In defining its legal status, Salt River Project stays firmly in limbo: When sued by customers, the utility takes shelter in its designation as a political subdivision of the state; when challenged to produce public records, it argues that it doesn’t fit the definition of a public body.
A lawsuit by two Arizona cities seeking SRP records finally may produce a ruling that will clarify the utility’s standing: It’s either a public body or it’s not.
Prescott and Prescott Valley filed suit in July to force SRP to turn over public records pertaining to a battle over water rights in the Verde River basin. Maricopa County Judge Paul McMurdie ruled that some of the documents SRP was withholding from the cities as attorney work product must be turned over. Others, the judge ruled, could be withheld.
After that, more documents were requested by the cities’ attorneys and withheld by SRP. The judge has yet to rule whether SRP is a public body under the records law.
Now, attorneys from the cities are asking McMurdie to issue such a ruling. And SRP is arguing that no such ruling is necessary.
There’s a lot at stake for SRP, which has a clear advantage by playing it both ways.
“It’s like they want all the benefits of the law without any of the attendant duties,” said Phoenix attorney David Bodney, who has frequently represented media outlets seeking public records.
On multiple occasions in recent years, Salt River Project has staved off lawsuits by citing its standing as a governmental body, which requires claimants to follow a specific set of procedures before suing.
In 2004, SRP argued successfully for the dismissal of a $15.5 million lawsuit because the plaintiff in that case did not file a notice of claim within 180 days of the impetus for the suit, as is required by state law to sue governmental entities. The suit was filed because electrical service for a business was terminated.
And in 2007, another lawsuit was dismissed because the plaintiff failed to follow the notice-of-claim procedures. In this suit, a man was injured when a power failure caused traffic signals to go out, which resulted in a car accident.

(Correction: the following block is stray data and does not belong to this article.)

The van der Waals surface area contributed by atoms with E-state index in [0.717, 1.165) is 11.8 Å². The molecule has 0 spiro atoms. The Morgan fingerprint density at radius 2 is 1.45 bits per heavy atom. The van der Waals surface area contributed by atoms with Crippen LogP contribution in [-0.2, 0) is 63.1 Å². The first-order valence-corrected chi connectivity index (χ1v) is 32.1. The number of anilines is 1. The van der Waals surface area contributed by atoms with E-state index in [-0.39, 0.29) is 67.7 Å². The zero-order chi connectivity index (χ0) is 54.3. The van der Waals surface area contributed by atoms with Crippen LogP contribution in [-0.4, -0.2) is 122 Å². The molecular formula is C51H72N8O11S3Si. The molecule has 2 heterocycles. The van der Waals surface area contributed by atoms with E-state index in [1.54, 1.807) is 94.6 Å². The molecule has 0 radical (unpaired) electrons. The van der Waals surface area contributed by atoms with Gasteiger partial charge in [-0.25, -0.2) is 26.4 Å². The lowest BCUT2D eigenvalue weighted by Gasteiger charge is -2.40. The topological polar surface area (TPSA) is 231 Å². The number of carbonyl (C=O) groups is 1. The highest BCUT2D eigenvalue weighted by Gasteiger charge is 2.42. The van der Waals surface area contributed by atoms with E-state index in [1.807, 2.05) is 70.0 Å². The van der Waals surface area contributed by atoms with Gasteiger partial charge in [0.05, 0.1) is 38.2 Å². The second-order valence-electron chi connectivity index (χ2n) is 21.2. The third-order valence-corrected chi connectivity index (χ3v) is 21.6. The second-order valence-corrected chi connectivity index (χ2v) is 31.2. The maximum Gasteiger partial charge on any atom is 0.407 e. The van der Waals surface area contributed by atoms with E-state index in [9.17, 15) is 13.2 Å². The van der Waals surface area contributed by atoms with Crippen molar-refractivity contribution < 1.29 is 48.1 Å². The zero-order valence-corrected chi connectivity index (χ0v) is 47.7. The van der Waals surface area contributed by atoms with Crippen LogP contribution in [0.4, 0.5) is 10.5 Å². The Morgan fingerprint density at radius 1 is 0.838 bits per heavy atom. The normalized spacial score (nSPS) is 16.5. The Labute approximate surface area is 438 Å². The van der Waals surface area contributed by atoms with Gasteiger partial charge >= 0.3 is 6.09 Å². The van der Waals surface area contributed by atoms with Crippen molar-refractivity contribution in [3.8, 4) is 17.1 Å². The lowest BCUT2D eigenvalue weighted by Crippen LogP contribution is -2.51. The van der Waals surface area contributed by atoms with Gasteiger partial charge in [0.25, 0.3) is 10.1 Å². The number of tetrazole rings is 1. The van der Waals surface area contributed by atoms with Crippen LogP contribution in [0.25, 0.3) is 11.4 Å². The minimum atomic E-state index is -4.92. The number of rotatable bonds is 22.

There is little argument over SRP’s status as an agent of state government. The Arizona Constitution specifically notes that agricultural improvement districts are political subdivisions of the state. SRP consists of one such district, along with a for-profit company.
Attorney Ken Sundlof, whose firm represents the utility, said that doesn’t necessarily mean SRP fits the definition of a “public body” under the public records law. He said the public records statute is written specifically to include political subdivisions that spend tax dollars, which SRP does not.
“Nobody’s saying that SRP is a political subdivision for one purpose and not for another,” Sundlof said. “Though poorly written, perhaps the statute was meant to apply only to tax-supported districts.”
Still, Sundlof said SRP always has acted as though the public records law applies. He said the utility never has refused documents on grounds that the law doesn’t apply, therefore a ruling on its status is not necessary.
“That’s not a point that anybody needs to resolve right now,” Sundlof said. “It’s sort of an academic issue that’s hanging out there at this point.”
The matter isn’t so academic for Bodney.
“If SRP is defined as a political subdivision of the state by the Arizona Constitution, then it certainly is a subdivision under the public records law,” he said.
Bodney said SRP’s interpretation of the records statute is faulty. Although ARS § 39-121.01 mentions political subdivisions that are “supported in whole or in part” by state money, he said that language is intended to clarify which “public organizations or agencies” are considered public bodies.
“It’s not limited to those public bodies that receive or spend public funds,” he said. “That (argument) strikes me as a huge stretch.”